Eric and I sat at a small table and were given a score sheet and a "Tongue Flavor Map", a bookmark shaped piece of paper that had a drawing of a tongue indicating where you might find the tastes of bitter, sour, salty, and sweet. Then we were given two cups containing ground coffee, one light roast and one dark.
Before the actual tasting began, we were given the following information by our instructors, two brothers who own a coffee plantation in Columbia. They grow and roast their own specialty coffee called "Villa Myriam".
-Specialty coffee grows at higher elevations, is shade grown and hand picked. It is only 10% of the world's coffee.
-Only the Arabica bean is use for specialty coffee.
-Before the coffee can be shipped out of Columbia, the coffee must be graded as specialty coffee. There are only about 1,000 people world wide who are specialty coffee graders.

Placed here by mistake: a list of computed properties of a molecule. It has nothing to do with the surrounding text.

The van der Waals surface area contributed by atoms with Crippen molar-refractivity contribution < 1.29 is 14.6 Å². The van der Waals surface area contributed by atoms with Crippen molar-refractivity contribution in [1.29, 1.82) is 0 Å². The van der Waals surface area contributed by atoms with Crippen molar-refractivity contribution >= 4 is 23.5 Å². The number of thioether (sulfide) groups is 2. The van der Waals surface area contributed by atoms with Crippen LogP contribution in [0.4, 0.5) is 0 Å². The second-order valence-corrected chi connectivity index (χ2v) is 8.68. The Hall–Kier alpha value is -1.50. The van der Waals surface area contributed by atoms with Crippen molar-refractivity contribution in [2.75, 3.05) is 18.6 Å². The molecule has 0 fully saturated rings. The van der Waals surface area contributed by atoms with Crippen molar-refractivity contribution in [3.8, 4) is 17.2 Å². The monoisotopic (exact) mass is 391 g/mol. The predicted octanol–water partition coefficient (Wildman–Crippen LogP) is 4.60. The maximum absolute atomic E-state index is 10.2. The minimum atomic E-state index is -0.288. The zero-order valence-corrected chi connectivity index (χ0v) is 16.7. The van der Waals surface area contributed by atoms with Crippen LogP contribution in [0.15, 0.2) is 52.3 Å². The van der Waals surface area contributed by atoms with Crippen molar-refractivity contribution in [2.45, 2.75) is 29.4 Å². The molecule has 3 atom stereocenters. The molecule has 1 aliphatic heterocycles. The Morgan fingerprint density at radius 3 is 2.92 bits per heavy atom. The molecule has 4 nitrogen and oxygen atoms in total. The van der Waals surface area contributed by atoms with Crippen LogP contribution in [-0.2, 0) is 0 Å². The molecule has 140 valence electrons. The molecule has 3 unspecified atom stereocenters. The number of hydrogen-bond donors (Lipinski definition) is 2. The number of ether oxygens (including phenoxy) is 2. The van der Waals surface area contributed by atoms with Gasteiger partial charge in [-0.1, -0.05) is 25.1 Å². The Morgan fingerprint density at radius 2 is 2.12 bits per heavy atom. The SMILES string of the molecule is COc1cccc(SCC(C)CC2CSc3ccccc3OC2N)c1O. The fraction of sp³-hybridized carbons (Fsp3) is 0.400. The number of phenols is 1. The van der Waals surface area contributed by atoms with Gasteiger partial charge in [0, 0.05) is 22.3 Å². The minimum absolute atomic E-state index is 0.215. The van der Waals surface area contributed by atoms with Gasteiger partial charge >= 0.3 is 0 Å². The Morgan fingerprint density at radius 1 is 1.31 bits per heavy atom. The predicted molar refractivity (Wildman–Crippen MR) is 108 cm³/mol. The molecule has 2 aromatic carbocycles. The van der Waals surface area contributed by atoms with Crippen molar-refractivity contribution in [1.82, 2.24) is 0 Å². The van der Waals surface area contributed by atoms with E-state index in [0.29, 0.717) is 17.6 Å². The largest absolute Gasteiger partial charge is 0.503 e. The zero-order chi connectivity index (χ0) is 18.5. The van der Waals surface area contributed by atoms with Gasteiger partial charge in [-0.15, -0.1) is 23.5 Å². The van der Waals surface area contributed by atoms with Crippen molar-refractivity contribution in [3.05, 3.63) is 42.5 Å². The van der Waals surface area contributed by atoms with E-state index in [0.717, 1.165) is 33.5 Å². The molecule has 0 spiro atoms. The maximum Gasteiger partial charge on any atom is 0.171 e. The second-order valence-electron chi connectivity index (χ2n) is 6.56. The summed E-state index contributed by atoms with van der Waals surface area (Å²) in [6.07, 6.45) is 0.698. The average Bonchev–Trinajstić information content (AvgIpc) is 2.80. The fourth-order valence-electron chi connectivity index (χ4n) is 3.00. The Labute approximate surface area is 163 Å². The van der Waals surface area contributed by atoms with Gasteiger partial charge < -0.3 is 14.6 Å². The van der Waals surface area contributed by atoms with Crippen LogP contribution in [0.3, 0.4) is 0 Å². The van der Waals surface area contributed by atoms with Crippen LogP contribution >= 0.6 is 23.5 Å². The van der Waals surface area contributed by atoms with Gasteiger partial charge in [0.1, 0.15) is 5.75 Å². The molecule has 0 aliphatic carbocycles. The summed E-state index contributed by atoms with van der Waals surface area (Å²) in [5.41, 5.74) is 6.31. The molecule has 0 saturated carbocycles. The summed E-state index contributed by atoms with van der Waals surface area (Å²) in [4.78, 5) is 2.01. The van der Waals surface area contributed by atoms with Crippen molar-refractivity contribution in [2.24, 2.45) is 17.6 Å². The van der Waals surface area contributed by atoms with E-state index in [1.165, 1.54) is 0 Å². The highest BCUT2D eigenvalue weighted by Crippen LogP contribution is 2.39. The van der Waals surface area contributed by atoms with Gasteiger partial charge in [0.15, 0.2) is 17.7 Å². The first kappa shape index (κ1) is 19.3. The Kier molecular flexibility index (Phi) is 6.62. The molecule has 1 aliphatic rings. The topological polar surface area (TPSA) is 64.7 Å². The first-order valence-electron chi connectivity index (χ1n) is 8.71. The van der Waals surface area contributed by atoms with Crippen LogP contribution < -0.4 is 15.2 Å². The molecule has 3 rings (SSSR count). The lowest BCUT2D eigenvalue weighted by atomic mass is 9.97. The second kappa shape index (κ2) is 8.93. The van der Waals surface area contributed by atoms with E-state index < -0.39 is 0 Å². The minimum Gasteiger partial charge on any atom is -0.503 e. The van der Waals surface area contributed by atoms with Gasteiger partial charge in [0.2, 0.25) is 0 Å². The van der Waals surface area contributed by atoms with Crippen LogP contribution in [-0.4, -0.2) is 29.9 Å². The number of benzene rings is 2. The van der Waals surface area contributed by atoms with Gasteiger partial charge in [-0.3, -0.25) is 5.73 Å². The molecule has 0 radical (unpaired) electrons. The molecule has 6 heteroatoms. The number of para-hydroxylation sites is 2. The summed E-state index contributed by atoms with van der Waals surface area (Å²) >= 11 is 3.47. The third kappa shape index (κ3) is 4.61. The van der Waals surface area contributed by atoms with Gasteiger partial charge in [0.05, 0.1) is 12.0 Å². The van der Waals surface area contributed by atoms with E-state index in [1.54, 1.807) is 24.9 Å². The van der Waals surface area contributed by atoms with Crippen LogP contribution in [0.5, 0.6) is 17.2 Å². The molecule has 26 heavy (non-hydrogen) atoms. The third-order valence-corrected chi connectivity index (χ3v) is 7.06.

-One bad bean can spoil the whole 150 pound burlap bag of coffee beans and would therefor disqualify the batch as specialty coffee.
-The more oily your coffee beans are, the more likely they are to spoil. Dark roasts are used to hide defects.
-NEVER put coffee beans in your refrigerator or freezer. Coffee will absorb flavors of other foods in the fridge, and the humidity will degrade flavor. Keep the beans in their original bag in a dark place.
-A good coffee is only as good as the brewing method. French Press is the best. The brothers prefer the Aeropress. I am so glad that Eric gave me one last Christmas!
So armed with all this information, we were now ready to smell and taste the light and dark roasted coffee. Our comments: light roast smelled like cocoa, carrots, and fish (!) Dark roast smelled like cigarette butts and petroleum. Infused with hot water, the light roast tasted like molasses and dark roast tasted like chocolate (yummy!).
|Our instructor from Columbia|
|The Smell Test|